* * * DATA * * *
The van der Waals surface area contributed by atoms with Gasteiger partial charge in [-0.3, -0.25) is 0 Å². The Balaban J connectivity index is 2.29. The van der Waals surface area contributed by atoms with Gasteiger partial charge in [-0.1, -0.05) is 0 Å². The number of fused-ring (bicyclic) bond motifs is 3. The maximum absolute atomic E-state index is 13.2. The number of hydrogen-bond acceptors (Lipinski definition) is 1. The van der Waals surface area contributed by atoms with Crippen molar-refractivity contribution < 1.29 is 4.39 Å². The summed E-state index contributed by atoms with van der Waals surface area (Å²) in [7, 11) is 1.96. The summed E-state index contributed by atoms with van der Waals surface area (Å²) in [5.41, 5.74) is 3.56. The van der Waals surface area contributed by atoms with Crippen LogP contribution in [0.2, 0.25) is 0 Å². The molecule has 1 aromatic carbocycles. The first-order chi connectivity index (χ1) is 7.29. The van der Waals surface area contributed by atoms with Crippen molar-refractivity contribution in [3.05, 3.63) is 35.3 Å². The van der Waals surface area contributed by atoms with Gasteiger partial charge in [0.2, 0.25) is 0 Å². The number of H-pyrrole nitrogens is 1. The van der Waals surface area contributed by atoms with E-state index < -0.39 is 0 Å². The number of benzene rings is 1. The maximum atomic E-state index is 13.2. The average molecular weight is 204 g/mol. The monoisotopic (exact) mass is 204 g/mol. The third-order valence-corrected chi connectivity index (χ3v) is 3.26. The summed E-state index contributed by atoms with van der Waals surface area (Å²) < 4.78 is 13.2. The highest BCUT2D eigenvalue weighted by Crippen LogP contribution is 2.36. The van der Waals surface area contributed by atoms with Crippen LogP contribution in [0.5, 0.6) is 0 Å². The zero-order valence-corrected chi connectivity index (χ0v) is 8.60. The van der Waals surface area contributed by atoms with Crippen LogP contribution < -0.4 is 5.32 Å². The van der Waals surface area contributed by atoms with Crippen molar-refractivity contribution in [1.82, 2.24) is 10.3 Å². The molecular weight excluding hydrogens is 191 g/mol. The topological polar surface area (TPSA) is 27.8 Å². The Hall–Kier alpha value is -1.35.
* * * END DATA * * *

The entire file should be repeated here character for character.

The van der Waals surface area contributed by atoms with Gasteiger partial charge in [-0.3, -0.25) is 0 Å². The Balaban J connectivity index is 2.29. The van der Waals surface area contributed by atoms with Gasteiger partial charge in [-0.1, -0.05) is 0 Å². The number of fused-ring (bicyclic) bond motifs is 3. The maximum absolute atomic E-state index is 13.2. The number of hydrogen-bond acceptors (Lipinski definition) is 1. The van der Waals surface area contributed by atoms with Crippen molar-refractivity contribution < 1.29 is 4.39 Å². The summed E-state index contributed by atoms with van der Waals surface area (Å²) in [7, 11) is 1.96. The summed E-state index contributed by atoms with van der Waals surface area (Å²) in [5.41, 5.74) is 3.56. The van der Waals surface area contributed by atoms with Crippen LogP contribution in [0.2, 0.25) is 0 Å². The molecule has 1 aromatic carbocycles. The first-order chi connectivity index (χ1) is 7.29. The van der Waals surface area contributed by atoms with Crippen molar-refractivity contribution in [3.05, 3.63) is 35.3 Å². The van der Waals surface area contributed by atoms with Gasteiger partial charge in [0.2, 0.25) is 0 Å². The number of H-pyrrole nitrogens is 1. The van der Waals surface area contributed by atoms with E-state index < -0.39 is 0 Å². The number of benzene rings is 1. The maximum atomic E-state index is 13.2. The average molecular weight is 204 g/mol. The monoisotopic (exact) mass is 204 g/mol. The third-order valence-corrected chi connectivity index (χ3v) is 3.26. The summed E-state index contributed by atoms with van der Waals surface area (Å²) < 4.78 is 13.2. The highest BCUT2D eigenvalue weighted by Crippen LogP contribution is 2.36. The van der Waals surface area contributed by atoms with Crippen LogP contribution in [0.5, 0.6) is 0 Å². The zero-order valence-corrected chi connectivity index (χ0v) is 8.60. The van der Waals surface area contributed by atoms with Crippen LogP contribution < -0.4 is 5.32 Å². The van der Waals surface area contributed by atoms with Crippen molar-refractivity contribution in [1.82, 2.24) is 10.3 Å². The molecular weight excluding hydrogens is 191 g/mol. The topological polar surface area (TPSA) is 27.8 Å². The Hall–Kier alpha value is -1.35.